Fuel cells can be the solution to a world in crisis.
But they can also be the source of a massive carbon tax.
In the UK, a tax of around £3.2bn per year is due to kick in in 2022 if we don’t reduce our emissions by at least 80 per cent by 2050.
But a study by the Oxford Carbon Institute has revealed that a hybrid and electric car’s fuel cell is one of the cheapest, most reliable and most environmentally friendly alternatives.
And in the US, where fuel cell technology is more popular than ever, it’s the most expensive option to buy, the study found.
But how much is too much?
It turns out that the fuel cell’s price tag could be much more than the average car.
The study found that for the cheapest model, the hybrid or EV, there’s a 25 per cent saving over a gas engine on the price of a hybrid battery.
But for a gas car, the savings are much higher.
The cheapest gas car costs around £20,000 more than a hybrid.
So if you want to buy a gas-powered car, it could save you around £150 a year.
Even if you don’t mind the extra costs of the hybrid, you’re unlikely to spend the extra money on the fuel cells, since they’re often bought as an afterthought and rarely seen in a real car.
And if you do buy one, you’ll likely end up paying more for fuel than the car itself, which can be up to 40 per cent higher.
But the fuel-cell savings aren’t all that impressive.
For example, a gas electric car has around 30 per cent more fuel economy than a petrol car.
That means the difference between a petrol or hybrid car’s price is less than the difference in the price per kilogram of CO2.
So buying a hybrid car would actually be a lot more expensive than buying a petrol vehicle.
A gas car is also much more fuel efficient than a diesel car.
In terms of fuel consumption per kilometre, the fuel economy of a diesel engine is about 50 per cent less than a gas one.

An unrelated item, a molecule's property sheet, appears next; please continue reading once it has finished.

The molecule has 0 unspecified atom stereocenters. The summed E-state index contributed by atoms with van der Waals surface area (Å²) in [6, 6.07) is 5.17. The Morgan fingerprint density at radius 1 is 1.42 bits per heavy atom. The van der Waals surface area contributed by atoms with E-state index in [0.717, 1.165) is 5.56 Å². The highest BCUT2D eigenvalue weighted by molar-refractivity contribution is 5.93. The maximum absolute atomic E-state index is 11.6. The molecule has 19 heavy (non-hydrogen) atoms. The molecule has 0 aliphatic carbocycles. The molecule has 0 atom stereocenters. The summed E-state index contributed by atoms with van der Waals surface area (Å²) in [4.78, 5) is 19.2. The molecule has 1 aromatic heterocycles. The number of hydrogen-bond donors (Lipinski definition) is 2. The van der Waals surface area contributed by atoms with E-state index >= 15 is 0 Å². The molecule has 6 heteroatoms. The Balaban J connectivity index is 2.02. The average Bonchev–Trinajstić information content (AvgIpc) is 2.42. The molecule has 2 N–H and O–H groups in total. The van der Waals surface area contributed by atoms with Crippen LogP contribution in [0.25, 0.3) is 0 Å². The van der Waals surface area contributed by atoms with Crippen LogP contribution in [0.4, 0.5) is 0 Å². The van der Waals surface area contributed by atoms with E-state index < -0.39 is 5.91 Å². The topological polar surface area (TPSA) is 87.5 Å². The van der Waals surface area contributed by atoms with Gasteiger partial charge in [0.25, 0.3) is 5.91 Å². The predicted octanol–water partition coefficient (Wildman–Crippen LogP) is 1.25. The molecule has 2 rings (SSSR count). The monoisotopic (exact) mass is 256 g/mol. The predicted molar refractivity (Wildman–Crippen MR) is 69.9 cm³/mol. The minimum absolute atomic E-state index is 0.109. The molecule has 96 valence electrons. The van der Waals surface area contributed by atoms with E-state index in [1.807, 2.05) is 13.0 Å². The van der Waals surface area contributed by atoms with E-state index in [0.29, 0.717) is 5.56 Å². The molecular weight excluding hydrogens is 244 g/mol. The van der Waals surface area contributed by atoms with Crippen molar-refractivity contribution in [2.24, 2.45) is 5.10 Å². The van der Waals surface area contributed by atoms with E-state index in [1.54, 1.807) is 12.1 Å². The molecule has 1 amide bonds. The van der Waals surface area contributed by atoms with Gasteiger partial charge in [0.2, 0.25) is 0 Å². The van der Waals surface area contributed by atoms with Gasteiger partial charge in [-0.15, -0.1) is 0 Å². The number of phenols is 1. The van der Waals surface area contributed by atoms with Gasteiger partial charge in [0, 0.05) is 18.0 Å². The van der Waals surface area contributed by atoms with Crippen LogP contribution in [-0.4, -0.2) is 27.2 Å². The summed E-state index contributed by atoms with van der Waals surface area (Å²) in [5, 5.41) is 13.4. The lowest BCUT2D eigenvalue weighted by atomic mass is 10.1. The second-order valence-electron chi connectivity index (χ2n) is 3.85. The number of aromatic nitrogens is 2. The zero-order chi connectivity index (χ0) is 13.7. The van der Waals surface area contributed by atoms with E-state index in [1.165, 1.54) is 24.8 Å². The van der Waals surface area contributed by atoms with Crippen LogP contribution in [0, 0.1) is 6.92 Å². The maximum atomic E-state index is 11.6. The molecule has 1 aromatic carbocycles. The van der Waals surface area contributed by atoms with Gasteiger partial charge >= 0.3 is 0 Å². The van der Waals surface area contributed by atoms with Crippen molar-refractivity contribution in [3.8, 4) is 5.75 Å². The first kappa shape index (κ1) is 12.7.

So a diesel fuel-economy car costs about 40 per 100km.
Gas engines can also produce more CO2 per kilometne than diesel engines, and this is one reason why fuel-efficient cars like hybrid and EVs can be more economical than conventional cars.
But in terms of emissions per kilometree, petrol engines are significantly more efficient than electric ones.
And diesel engines produce much more CO 2 than gas engines.
And when it comes to CO2 emissions per mile, a petrol-electric hybrid car produces about 15 per cent of the CO2 emitted by a petrol engine, while a diesel hybrid is responsible for 40 per 30.
So if you’re considering buying a fuel cell car, look out for the fuel efficiency numbers that don’t quite match the cost of the fuel.
But there’s one thing you should look out on.
If you’ve already paid for the hybrid car, then the price is likely to be much higher than if you’ve bought a petrol, diesel or hybrid fuel-car.
So the best thing to do is make sure you’re saving money by buying a low-emission vehicle.
You could do this by switching to a hybrid fuel cell vehicle and reducing the amount of petrol you drive.
Find out more: How fuel cells save you money